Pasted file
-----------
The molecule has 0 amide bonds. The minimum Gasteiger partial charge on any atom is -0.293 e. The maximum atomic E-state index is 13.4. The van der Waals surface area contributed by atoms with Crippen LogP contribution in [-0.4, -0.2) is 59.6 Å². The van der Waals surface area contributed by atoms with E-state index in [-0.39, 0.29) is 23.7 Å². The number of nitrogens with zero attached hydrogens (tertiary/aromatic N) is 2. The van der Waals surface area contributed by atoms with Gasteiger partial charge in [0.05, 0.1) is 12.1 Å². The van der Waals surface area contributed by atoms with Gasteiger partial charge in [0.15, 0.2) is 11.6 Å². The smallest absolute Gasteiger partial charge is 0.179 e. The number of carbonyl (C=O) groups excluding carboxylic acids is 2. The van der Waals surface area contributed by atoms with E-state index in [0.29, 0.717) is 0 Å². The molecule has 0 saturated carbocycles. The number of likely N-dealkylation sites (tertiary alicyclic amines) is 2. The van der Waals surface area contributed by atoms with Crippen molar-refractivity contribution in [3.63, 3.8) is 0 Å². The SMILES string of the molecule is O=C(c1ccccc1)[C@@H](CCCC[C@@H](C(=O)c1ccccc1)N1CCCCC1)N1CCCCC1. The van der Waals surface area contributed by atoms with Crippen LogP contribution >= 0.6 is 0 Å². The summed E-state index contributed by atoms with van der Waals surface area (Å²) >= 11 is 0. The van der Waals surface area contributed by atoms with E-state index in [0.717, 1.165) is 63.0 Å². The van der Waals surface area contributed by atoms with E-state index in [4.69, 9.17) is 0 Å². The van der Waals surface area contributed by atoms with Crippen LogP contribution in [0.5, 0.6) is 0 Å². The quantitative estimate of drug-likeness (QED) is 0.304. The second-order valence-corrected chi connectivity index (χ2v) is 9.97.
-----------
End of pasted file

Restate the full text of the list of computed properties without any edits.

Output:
The molecule has 0 amide bonds. The minimum Gasteiger partial charge on any atom is -0.293 e. The maximum atomic E-state index is 13.4. The van der Waals surface area contributed by atoms with Crippen LogP contribution in [-0.4, -0.2) is 59.6 Å². The van der Waals surface area contributed by atoms with E-state index in [-0.39, 0.29) is 23.7 Å². The number of nitrogens with zero attached hydrogens (tertiary/aromatic N) is 2. The van der Waals surface area contributed by atoms with Gasteiger partial charge in [0.05, 0.1) is 12.1 Å². The van der Waals surface area contributed by atoms with Gasteiger partial charge in [0.15, 0.2) is 11.6 Å². The smallest absolute Gasteiger partial charge is 0.179 e. The number of carbonyl (C=O) groups excluding carboxylic acids is 2. The van der Waals surface area contributed by atoms with E-state index in [0.29, 0.717) is 0 Å². The molecule has 0 saturated carbocycles. The number of likely N-dealkylation sites (tertiary alicyclic amines) is 2. The van der Waals surface area contributed by atoms with Crippen molar-refractivity contribution in [3.63, 3.8) is 0 Å². The SMILES string of the molecule is O=C(c1ccccc1)[C@@H](CCCC[C@@H](C(=O)c1ccccc1)N1CCCCC1)N1CCCCC1. The van der Waals surface area contributed by atoms with Crippen LogP contribution >= 0.6 is 0 Å². The summed E-state index contributed by atoms with van der Waals surface area (Å²) >= 11 is 0. The van der Waals surface area contributed by atoms with E-state index in [0.717, 1.165) is 63.0 Å². The van der Waals surface area contributed by atoms with E-state index in [4.69, 9.17) is 0 Å². The van der Waals surface area contributed by atoms with Crippen LogP contribution in [0.5, 0.6) is 0 Å². The quantitative estimate of drug-likeness (QED) is 0.304. The second-order valence-corrected chi connectivity index (χ2v) is 9.97.